My stay at a Chinese Monastery

March of 2011

When Bodhidharma passed his Transmission of Mind on to the Second Ancestor, Zen, or Chan as it is pronounced in Chinese, was still quite obscure in China, but by the time of the Fourth Ancestor, TaoXin, it was gaining some recognition, and with the Sixth Ancestor, HuiNeng, it finally made its major breakthrough into Chinese Buddhism.

I had gotten the phone number of Mingji, the head monk at “Si Zu Si”, (Chinese for 4th Ancestor Temple) and gave him a call with my rudimentary Chinese. I told him I wished to come and visit, and when I got to China, one of my bilingual Chinese friends would call and make an arrangement. He agreed, and so, after arriving in Xiamen, a “small” city of about one and a half million people, on the coast opposite Taiwan, in early August, we got back in touch, and arranged to meet in Jiu Jiang, a city of several million in Hubei Province, an 18 hour train ride away from Xiamen.

Sure enough, when I got out of the train station, an earnest looking monk approached, and took me to a van. He spoke no English nor did the driver, so my “sub-survival Chinese”, learned the previous year in Xiamen, would have to do.

The Abbott of LaoZuSi and I

We traveled through Huang Mei, and I realized I was in “Chan country”, since the Sutra of Hui Neng, the sixth Patriarch, mentioned that he had delivered talks there. A typical drab Chinese city, I would not have guessed its famous history. So this is where my old hero HuiNeng hung out?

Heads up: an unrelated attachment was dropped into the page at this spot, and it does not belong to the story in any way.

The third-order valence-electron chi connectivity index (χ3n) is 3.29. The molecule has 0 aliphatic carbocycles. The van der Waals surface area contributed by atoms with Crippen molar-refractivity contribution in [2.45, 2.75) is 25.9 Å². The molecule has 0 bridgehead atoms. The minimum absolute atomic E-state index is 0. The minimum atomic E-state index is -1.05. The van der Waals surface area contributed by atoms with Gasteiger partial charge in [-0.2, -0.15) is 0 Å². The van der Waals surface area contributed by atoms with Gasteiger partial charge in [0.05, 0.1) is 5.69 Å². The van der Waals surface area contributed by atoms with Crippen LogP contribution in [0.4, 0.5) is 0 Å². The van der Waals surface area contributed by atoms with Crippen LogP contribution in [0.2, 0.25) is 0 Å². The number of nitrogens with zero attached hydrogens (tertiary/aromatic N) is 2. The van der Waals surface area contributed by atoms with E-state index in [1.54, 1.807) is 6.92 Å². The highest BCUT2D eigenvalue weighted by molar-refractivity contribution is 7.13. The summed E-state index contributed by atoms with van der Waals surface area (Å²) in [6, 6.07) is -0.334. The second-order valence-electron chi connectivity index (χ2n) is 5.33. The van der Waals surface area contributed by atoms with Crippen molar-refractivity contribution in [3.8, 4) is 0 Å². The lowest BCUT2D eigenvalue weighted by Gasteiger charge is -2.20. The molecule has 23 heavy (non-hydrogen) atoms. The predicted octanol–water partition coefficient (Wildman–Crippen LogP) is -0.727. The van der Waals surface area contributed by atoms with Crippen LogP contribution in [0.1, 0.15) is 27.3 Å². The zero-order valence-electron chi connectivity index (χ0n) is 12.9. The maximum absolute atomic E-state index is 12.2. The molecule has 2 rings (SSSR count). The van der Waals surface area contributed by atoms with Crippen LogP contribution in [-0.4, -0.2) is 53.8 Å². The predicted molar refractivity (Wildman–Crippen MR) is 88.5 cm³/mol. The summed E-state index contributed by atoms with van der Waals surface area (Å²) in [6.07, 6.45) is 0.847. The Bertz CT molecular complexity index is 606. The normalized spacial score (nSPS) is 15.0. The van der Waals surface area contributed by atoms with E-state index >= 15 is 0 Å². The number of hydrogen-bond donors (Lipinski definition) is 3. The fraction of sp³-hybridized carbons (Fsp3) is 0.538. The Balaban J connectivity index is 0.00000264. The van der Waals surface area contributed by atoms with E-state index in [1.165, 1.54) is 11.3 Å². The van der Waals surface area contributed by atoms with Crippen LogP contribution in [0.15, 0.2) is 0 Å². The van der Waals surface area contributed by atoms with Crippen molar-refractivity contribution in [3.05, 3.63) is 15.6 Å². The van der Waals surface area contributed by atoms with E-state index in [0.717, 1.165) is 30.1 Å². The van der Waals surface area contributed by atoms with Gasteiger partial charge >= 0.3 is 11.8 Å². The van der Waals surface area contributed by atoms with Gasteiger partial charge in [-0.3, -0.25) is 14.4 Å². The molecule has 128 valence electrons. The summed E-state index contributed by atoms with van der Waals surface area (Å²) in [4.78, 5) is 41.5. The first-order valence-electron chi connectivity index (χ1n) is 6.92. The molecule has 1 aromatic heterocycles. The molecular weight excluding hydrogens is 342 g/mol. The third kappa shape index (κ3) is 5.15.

When I arrived at Si Zu Si, there was a “Buddhist Summer Camp” for young Chinese, and there were two excellent English speakers to translate for me. It also turned out that Jing Hui Fashi (Fashi is the Chinese for Roshi) was there, and they arranged a meeting with him.

The Tomb of the 4th Ancestor, Dao Xin, outside SiZuSi, 4th Ancestor Temple

There were about ten people in the room, several observers, a photographer, my two translators, the Head Monk Mingji, and Jing Hui Fashi, Jing Hui is one of the few real powerhouses of Chinese Buddhism, and holds a very high position in that hierarchy. He was a disciple of the legendary Chan Master, Xu Yun, who lived to be 120 years old and who singlehandedly revitalized Chan in China in the 20th Century, despite the awful turmoil China experienced during the first 80 years of that century. It is said that his samadhi was so powerful that one time, he boiled some potatoes and decided to do a little zazen before eating. Some friends showed up some time later, and the potatoes has gone mouldy, so he had probably sat for about a month! One time, Chou En Lai, Mao’s successor invited him to visit his office in Beijing and to come alone, with only one attendant. When Xun Yun entered the office, Chou was terrified, for there were hundreds of people with Xu Yun. “I told you to come alone”.

Xu Yun replied, I did come alone. What you see are Ghosts! (Presumably come back to haunt the Communist leader for all the deaths he was responsible for!)

Jing hui himself had survived 15 years in labor camps for his Buddhist activities, and is in his late 70’s in frail health.